2019 Volume 66 Issue 1 Pages 29-35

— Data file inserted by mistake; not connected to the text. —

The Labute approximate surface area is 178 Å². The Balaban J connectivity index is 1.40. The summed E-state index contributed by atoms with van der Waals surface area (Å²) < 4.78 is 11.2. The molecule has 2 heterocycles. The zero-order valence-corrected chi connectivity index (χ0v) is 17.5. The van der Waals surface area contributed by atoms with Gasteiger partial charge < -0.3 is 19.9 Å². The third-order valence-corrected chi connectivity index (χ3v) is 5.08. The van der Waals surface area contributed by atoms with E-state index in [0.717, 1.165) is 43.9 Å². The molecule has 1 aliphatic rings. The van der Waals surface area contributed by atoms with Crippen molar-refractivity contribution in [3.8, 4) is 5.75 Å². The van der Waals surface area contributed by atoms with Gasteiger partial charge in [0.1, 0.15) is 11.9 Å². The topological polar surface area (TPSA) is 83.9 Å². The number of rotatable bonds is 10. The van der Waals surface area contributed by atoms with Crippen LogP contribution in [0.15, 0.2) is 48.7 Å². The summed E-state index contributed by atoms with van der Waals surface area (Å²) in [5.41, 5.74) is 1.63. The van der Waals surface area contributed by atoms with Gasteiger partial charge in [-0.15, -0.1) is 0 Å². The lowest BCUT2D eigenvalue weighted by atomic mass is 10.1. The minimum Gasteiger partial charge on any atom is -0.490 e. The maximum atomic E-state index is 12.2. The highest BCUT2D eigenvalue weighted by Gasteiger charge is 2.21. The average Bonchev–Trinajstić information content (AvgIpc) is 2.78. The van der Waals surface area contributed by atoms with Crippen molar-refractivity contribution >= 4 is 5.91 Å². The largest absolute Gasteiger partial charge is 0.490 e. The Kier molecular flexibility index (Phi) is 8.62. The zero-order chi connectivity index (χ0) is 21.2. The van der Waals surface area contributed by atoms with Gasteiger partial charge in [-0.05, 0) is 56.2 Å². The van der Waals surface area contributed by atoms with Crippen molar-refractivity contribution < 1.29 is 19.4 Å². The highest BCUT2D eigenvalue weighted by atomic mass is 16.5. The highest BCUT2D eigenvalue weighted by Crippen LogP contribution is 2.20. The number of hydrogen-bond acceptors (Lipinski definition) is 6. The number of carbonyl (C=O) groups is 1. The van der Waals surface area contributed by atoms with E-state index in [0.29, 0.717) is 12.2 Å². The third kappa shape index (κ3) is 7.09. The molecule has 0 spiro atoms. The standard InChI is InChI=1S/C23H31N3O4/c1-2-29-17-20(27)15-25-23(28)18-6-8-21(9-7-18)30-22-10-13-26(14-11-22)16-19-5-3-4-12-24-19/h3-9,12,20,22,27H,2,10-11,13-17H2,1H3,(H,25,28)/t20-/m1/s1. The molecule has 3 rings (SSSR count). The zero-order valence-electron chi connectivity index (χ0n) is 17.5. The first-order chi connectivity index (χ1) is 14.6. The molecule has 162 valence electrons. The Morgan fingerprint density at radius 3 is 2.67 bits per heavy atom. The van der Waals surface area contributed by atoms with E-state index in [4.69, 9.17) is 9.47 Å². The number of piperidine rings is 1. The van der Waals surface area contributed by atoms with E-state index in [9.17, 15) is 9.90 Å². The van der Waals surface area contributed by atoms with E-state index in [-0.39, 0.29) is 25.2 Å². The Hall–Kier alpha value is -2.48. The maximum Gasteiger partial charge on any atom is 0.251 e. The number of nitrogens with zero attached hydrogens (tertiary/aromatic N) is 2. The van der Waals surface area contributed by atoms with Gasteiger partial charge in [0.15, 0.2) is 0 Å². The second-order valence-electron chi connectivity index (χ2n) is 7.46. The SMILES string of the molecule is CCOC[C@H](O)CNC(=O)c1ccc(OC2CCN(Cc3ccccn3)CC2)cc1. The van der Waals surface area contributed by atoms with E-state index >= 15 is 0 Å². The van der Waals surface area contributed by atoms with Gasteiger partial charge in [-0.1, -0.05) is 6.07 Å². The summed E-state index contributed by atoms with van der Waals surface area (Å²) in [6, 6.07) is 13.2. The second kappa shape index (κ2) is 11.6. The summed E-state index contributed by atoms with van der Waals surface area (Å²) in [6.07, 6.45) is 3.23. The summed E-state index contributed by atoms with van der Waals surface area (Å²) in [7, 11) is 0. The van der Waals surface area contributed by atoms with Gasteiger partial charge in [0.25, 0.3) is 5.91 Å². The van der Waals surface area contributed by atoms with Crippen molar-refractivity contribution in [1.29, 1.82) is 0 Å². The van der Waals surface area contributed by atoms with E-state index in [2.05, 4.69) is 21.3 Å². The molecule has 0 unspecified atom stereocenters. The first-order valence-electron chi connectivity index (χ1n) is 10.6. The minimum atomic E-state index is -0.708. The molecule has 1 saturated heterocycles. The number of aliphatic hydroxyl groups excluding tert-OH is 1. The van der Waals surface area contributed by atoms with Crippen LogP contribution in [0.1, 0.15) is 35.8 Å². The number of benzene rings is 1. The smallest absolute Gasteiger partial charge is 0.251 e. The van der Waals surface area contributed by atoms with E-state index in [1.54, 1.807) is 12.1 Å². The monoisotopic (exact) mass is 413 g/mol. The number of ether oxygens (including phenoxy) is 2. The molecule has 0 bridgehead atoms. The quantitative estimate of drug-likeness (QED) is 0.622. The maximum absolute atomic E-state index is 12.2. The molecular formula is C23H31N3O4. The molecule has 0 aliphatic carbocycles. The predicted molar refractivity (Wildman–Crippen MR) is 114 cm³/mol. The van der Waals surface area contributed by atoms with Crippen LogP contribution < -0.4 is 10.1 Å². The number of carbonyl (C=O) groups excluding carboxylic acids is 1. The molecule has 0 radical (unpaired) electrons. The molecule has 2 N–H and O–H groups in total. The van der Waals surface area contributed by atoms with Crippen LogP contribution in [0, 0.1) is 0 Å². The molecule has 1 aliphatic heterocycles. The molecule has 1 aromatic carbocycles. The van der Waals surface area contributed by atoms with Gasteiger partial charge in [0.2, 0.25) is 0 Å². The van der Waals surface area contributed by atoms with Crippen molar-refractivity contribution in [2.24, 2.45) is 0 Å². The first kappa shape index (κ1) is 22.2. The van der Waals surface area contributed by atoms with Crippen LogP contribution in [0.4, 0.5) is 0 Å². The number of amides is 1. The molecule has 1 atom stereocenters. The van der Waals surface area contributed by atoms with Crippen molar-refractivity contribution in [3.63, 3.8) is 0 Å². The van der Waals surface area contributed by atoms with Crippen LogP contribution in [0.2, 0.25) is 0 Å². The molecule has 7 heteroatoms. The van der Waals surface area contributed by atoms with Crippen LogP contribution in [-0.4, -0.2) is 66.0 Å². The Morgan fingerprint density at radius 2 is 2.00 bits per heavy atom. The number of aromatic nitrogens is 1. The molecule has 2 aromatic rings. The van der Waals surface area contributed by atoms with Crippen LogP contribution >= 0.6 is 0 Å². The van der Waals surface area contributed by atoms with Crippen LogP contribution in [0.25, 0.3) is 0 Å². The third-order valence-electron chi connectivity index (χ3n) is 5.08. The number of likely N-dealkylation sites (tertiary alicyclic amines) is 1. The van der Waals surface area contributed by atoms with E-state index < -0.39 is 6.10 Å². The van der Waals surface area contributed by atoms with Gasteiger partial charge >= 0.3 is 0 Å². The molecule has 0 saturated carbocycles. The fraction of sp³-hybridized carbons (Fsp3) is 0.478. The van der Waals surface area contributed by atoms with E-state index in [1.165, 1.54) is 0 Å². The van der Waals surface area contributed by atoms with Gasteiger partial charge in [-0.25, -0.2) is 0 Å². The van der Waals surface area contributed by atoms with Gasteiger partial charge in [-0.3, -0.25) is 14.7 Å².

We functionally characterized the GH10 xylanase (SoXyn10A) and the GH11 xylanase (SoXyn11B) derived from the actinomycete Streptomyces olivaceoviridis E-86. Each enzyme exhibited differences in the produced reducing power upon degradation of xylan substrates. SoXyn10A produced higher reducing power than SoXyn11B. Gel filtration of the hydrolysates generated by both enzymes revealed that the original substrate was completely decomposed. Enzyme mixtures of SoXyn10A and SoXyn11B produced the same level of reducing power as SoXyn10A alone. These observations were in good agreement with the composition of the hydrolysis products. The hydrolysis products derived from the incubation of soluble birchwood xylan with a mixture of SoXyn10A and SoXyn11B produced the same products as SoXyn10A alone with similar compositions. Furthermore, the addition of SoXyn10A following SoXyn11B-mediated digestion of xylan produced the same products as SoXyn10A alone with similar compositions. Thus, it was hypothesized that SoXyn10A could degrade xylans to a smaller size than SoXyn11B. In contrast to the soluble xylans as the substrate, the produced reducing power generated by both enzymes was not significantly different when pretreated milled bagasses were used as substrates. Quantification of the pentose content in the milled bagasse residues after the enzyme digestions revealed that SoXyn11B hydrolyzed xylans in pretreated milled bagasses much more efficiently than SoXyn10A. These data suggested that the GH10 xylanases can degrade soluble xylans smaller than the GH11 xylanases. However, the GH11 xylanases may be more efficient at catalyzing xylan degradation in natural environments (e.g. biomass) where xylans interact with celluloses and lignins.